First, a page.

The 2017 tax reform increased the amount a married couple can shelter from estate taxation. Now a married couple can give away over $22,000,000 without paying a penny in estate taxes.
In the past, California trust attorneys commonly prepared A-B trusts to maximize federal estate tax savings. After the death of the first spouse, that spouse’s share of the assets would be funded into a bypass trust. Generally, that trust would be established to avoid paying estate taxes on the death of the first spouse and second spouse.
If the bypass trust was not funded and instead was given to the survivor, upon the survivor’s death the larger estate may have been subject to an estate tax.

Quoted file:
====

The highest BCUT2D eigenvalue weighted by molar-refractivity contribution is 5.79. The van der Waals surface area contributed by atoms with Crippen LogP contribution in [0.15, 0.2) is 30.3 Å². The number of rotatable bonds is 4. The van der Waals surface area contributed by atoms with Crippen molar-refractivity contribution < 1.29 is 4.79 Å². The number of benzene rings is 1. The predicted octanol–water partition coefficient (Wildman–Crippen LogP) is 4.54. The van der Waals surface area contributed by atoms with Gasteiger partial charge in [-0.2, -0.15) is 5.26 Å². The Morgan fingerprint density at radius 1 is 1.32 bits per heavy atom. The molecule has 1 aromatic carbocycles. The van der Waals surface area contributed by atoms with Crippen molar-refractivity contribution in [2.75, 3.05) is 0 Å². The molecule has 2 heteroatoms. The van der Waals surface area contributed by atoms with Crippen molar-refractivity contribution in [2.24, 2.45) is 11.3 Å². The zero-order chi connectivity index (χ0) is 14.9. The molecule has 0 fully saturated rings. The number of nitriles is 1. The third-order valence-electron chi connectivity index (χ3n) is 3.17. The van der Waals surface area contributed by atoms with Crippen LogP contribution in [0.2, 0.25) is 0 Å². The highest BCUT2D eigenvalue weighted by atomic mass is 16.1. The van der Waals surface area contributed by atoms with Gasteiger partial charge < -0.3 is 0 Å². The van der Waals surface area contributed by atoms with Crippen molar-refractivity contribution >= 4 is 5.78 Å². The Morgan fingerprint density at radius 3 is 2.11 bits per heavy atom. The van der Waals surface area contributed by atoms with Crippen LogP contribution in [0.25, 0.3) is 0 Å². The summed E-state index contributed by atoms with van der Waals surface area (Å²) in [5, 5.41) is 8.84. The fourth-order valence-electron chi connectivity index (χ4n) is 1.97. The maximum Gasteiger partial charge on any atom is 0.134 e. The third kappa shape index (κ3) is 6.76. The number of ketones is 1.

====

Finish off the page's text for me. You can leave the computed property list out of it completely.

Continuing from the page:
Now, because families are able to shelter $22,000,000, a more flexible trust is often preferred. With proper planning, one can establish a very simple and flexible trust to avoid the post death administration headaches and costs associated with an A-B trust.
The flexible trust that I frequently prepare allows the surviving spouse to sit down with tax professionals after the first spouse dies to discuss options on a variety of tax issues.
If the tax benefits provided by the A-B trust are needed, they can be implemented. If not, the survivor can carry on with a very simple trust and administer it with very little cost.
The significance here is that establishing an A-B trust after the first spouse’s death is now an option, not a requirement.